Sylloge Inscriptionum Graecarum: 353


Greek text:   Ephesos_17   ( I.Eph. 1449 )
Date:     302 B.C.
Format:   see key to translations

The historical context of this decree is probably the capture of Ephesos by Prepelaos, the general of Lysimachos, early in 302 B.C.   A later date, c. 294 B.C., is less likely because Prepelaos is not known to have had any dealings with Ephesos at that time; see G.M.Cohen, "The Hellenistic Settlements in Europe, the Islands, and Asia Minor", pp.178-9 ( Google Books ).

The official role of the two groups of officials mentioned in the decree, the senate {gerousia} and the committee {epikletoi}, is discussed by H.S.Lund, "Lysimachus: A Study in Early Hellenistic Kingship", page 126 ( Google Books ).

Resolved by the council and the people, as proposed by Herogeiton: as concerning these matters the appointed neopoiai and kourētes have spoken to the council and have brought a decree of the senate and the committee about the citizenship of Euphronios, it is resolved by the council: since Euphronios of Acarnania, the son of Hegemon, was previously well-disposed and zealous towards the Ephesian people, and now, when the senate and the committee sent an embassy to Prepelaos about the sacred abode and the freedom from taxes granted to the goddess, he took up the case along with the envoys so that the goddess might retain her freedom from taxes; and otherwise at all times he has been helpful both publicly to the people and also privately to any of the citizens that he met; therefore it is resolved to praise Euphronios on account of the goodwill that he shows towards the sanctuary and the city; and to grant him citizenship on equal and similar terms, both to him and to his descendants; to record his citizenship in the sanctuary of Artemis, where the other awards of citizenship are recorded; and to allot a tribe and a thousand to him, so that all may know that the Ephesian people honours the benefactors of the sanctuary and the city with due rewards.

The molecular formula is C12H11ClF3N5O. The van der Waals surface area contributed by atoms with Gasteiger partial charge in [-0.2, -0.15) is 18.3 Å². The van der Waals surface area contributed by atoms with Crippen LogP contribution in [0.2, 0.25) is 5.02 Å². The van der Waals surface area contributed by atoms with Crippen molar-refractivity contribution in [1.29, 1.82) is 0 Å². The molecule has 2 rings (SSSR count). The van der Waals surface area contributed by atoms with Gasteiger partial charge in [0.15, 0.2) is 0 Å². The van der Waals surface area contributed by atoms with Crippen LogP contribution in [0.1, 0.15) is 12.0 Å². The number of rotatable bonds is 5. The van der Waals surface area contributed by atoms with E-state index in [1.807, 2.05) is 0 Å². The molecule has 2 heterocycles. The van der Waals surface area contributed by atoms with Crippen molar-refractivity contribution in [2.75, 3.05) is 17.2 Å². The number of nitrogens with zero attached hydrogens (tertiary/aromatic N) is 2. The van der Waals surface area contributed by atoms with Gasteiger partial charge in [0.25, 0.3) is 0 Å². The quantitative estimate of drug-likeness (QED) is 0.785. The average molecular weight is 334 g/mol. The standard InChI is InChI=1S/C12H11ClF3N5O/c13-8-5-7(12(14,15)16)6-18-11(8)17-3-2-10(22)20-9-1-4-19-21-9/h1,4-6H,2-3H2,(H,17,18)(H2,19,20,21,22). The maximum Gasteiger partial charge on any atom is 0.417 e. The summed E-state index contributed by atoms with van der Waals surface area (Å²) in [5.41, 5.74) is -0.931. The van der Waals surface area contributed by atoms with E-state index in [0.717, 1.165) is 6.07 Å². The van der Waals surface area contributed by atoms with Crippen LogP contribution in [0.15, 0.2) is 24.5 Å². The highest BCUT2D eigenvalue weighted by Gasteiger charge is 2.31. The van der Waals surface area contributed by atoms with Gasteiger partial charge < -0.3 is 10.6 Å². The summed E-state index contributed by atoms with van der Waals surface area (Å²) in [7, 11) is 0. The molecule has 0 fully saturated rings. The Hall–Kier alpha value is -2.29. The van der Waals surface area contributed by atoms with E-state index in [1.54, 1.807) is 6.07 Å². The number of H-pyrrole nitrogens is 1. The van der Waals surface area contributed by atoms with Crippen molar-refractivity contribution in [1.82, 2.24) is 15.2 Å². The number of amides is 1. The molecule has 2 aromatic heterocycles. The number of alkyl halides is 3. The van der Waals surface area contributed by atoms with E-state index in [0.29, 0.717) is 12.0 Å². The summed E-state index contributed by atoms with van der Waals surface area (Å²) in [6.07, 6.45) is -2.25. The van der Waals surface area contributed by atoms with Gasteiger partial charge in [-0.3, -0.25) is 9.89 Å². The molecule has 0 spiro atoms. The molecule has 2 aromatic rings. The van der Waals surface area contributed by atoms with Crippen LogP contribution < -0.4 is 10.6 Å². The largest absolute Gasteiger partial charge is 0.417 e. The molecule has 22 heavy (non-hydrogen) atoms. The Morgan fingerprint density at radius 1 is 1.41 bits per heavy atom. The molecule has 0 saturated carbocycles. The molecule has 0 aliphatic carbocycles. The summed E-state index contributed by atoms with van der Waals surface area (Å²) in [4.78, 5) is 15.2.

He was allotted to the Epheseus tribe and the Argadeus 'thousand'.

inscription 354

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